Casing Drilling: An Emerging Technology
- S.F. Shepard (BP America Production Co.) | R.H. Reiley (BP America Production Co.) | T.M. Warren (Tesco Corp.)
- Document ID
- Society of Petroleum Engineers
- SPE Drilling & Completion
- Publication Date
- March 2002
- Document Type
- Journal Paper
- 4 - 14
- 2002. Society of Petroleum Engineers
- 1.7.5 Well Control, 4.2 Pipelines, Flowlines and Risers, 1.10.1 Drill string components and drilling tools (tubulars, jars, subs, stabilisers, reamers, etc), 1.6.10 Running and Setting Casing, 4.2.4 Risers, 1.6.6 Directional Drilling, 1.7 Pressure Management, 1.14 Casing and Cementing, 1.11 Drilling Fluids and Materials, 1.14.1 Casing Design, 1.2.5 Drilling vibration management, 1.5 Drill Bits, 1.11.2 Drilling Fluid Selection and Formulation (Chemistry, Properties), 1.6 Drilling Operations, 1.6.1 Drilling Operation Management, 1.1.6 Hole Openers & Under-reamers, 3 Production and Well Operations, 1.12.6 Drilling Data Management and Standards, 1.10 Drilling Equipment, 1.6.1 Drilling Operation Management, 2.4.3 Sand/Solids Control
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BP America Production Co. used the Tesco Casing Drilling™* process to drill the surface and production intervals of 15 Wyoming gas wells. These wells range in depth from 8,300 to 9,600 ft. This paper provides a case-history discussion of the critical issues encountered and resolved during the planning and operations phases of this project.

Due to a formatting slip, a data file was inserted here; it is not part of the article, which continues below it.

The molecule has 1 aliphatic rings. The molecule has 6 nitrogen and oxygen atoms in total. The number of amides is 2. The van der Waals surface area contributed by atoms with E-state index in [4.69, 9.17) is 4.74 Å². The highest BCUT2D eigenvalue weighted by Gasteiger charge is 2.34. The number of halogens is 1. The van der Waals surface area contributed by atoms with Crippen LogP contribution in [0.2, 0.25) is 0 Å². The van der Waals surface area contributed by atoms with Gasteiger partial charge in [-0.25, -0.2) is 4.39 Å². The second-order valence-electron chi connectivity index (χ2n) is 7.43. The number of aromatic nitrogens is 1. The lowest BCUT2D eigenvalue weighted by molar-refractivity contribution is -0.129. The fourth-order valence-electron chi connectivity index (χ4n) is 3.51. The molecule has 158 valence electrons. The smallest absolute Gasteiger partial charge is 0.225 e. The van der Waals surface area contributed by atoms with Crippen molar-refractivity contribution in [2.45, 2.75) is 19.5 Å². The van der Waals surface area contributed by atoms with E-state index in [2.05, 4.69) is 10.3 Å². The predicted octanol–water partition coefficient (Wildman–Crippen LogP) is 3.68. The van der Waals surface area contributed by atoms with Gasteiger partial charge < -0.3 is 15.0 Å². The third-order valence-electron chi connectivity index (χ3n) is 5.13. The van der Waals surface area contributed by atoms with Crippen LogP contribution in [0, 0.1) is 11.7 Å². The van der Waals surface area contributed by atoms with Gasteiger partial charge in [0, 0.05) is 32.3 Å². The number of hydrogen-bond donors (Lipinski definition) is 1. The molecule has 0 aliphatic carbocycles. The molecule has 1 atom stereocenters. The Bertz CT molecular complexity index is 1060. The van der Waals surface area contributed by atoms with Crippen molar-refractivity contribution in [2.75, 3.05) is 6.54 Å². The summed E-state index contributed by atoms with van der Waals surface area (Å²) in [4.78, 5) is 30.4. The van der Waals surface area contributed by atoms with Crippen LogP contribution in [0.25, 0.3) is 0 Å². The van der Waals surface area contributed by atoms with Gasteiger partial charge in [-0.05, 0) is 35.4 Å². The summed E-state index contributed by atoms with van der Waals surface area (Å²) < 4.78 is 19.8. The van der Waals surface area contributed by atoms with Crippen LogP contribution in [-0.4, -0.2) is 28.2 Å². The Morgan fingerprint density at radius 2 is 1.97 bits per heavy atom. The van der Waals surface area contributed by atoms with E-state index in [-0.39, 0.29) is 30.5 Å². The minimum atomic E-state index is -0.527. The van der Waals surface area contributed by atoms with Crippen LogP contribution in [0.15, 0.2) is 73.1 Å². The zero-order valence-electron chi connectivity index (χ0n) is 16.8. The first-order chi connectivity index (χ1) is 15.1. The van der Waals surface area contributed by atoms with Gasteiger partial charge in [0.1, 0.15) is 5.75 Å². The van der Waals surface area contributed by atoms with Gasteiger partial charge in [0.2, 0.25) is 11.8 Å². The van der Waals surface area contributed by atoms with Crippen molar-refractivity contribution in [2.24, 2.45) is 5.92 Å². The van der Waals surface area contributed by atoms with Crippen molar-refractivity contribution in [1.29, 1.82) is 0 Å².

Oilfield casing was used as the drillstring, along with a wireline- retrievable bottomhole assembly (BHA), to reduce the overall time required to drill, run casing, and cement the surface holes. Drilling with casing matched the rate of penetration (ROP) for conventional wells, and both the downhole and surface tools proved to be reliable.
The production-hole interval turned out to be more challenging. Drillstring vibrations were encountered when drilling with the 4 1/2- in. casing, and difficulty was experienced in maintaining a competitive ROP with the wireline-retrievable drilling assembly. The last 11 production holes were drilled with casing and a nonretrievable bit assembly. Nine of these wells were completed without tripping the casing. Drilling times were competitive with conventional drilling in the Wamsutter area. One of the wells was the third-fastest well ever drilled in the field.
The project demonstrated that the casing-drilling process can be used successfully but may not be cost-effective in all situations. It is probably better suited to softer formations and larger casing sizes than those used at Wamsutter. The process seemed to improve wellbore stability, reduce lost circulation, and minimize gas influx, even when drilling with a lower mud weight than is typical for conventional drilling.
Casing drilling, an innovative process for simultaneously drilling and casing a well, is emerging as viable technology for the 21st century. The concept builds on experience gained from drilling liners to the bottom in troublesome holes. With the advent of dependable top-drive systems, wireline-retrievable BHAs, PDC bits, and high-torque casing connections, it is possible to simultaneously drill and case a complete well with the casing as the drillstring.
BP and Tesco undertook a project to drill five gas wells in the Wamsutter area of Wyoming with the casing-drilling process. The casing-drilling program was initiated specifically as a joint technology- evaluation project between an operating and service company. A multiwell program was approved, because experience shows it often takes several trials to successfully implement a new technology. Tesco provided the casing-drilling services as well as the rig for the project under an incentive contract. Casing drilling proved so successful that an additional 10 wells were added to the program.
Casing-Drilling System Overview.